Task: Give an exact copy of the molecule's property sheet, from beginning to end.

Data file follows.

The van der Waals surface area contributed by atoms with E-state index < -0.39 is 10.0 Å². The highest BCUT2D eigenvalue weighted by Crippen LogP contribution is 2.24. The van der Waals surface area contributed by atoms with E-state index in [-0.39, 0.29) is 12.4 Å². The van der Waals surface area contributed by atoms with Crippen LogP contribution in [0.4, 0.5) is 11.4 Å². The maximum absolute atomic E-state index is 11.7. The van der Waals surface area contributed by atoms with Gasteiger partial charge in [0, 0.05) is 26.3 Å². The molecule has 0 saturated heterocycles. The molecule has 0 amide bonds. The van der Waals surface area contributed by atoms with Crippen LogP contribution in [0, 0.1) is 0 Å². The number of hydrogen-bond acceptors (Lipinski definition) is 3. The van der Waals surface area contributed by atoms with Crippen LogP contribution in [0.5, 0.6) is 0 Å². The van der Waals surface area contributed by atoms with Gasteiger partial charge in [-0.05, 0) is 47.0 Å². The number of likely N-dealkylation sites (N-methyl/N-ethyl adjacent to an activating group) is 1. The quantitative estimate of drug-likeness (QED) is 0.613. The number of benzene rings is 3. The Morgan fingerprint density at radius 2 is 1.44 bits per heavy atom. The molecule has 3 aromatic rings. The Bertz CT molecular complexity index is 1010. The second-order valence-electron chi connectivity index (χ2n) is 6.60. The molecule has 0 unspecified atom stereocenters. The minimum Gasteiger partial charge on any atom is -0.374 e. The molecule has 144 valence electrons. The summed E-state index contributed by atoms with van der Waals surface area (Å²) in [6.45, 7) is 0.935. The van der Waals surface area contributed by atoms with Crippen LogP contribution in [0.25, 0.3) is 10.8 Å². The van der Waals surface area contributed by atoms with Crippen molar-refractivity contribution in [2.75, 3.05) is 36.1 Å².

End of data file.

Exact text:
The van der Waals surface area contributed by atoms with E-state index < -0.39 is 10.0 Å². The highest BCUT2D eigenvalue weighted by Crippen LogP contribution is 2.24. The van der Waals surface area contributed by atoms with E-state index in [-0.39, 0.29) is 12.4 Å². The van der Waals surface area contributed by atoms with Crippen LogP contribution in [0.4, 0.5) is 11.4 Å². The maximum absolute atomic E-state index is 11.7. The van der Waals surface area contributed by atoms with Gasteiger partial charge in [0, 0.05) is 26.3 Å². The molecule has 0 saturated heterocycles. The molecule has 0 amide bonds. The van der Waals surface area contributed by atoms with Crippen LogP contribution in [0, 0.1) is 0 Å². The number of hydrogen-bond acceptors (Lipinski definition) is 3. The van der Waals surface area contributed by atoms with Crippen LogP contribution in [0.5, 0.6) is 0 Å². The van der Waals surface area contributed by atoms with Gasteiger partial charge in [-0.05, 0) is 47.0 Å². The number of likely N-dealkylation sites (N-methyl/N-ethyl adjacent to an activating group) is 1. The quantitative estimate of drug-likeness (QED) is 0.613. The number of benzene rings is 3. The Morgan fingerprint density at radius 2 is 1.44 bits per heavy atom. The molecule has 3 aromatic rings. The Bertz CT molecular complexity index is 1010. The second-order valence-electron chi connectivity index (χ2n) is 6.60. The molecule has 0 unspecified atom stereocenters. The minimum Gasteiger partial charge on any atom is -0.374 e. The molecule has 144 valence electrons. The summed E-state index contributed by atoms with van der Waals surface area (Å²) in [6.45, 7) is 0.935. The van der Waals surface area contributed by atoms with Crippen LogP contribution in [0.25, 0.3) is 10.8 Å². The van der Waals surface area contributed by atoms with Crippen molar-refractivity contribution in [2.75, 3.05) is 36.1 Å².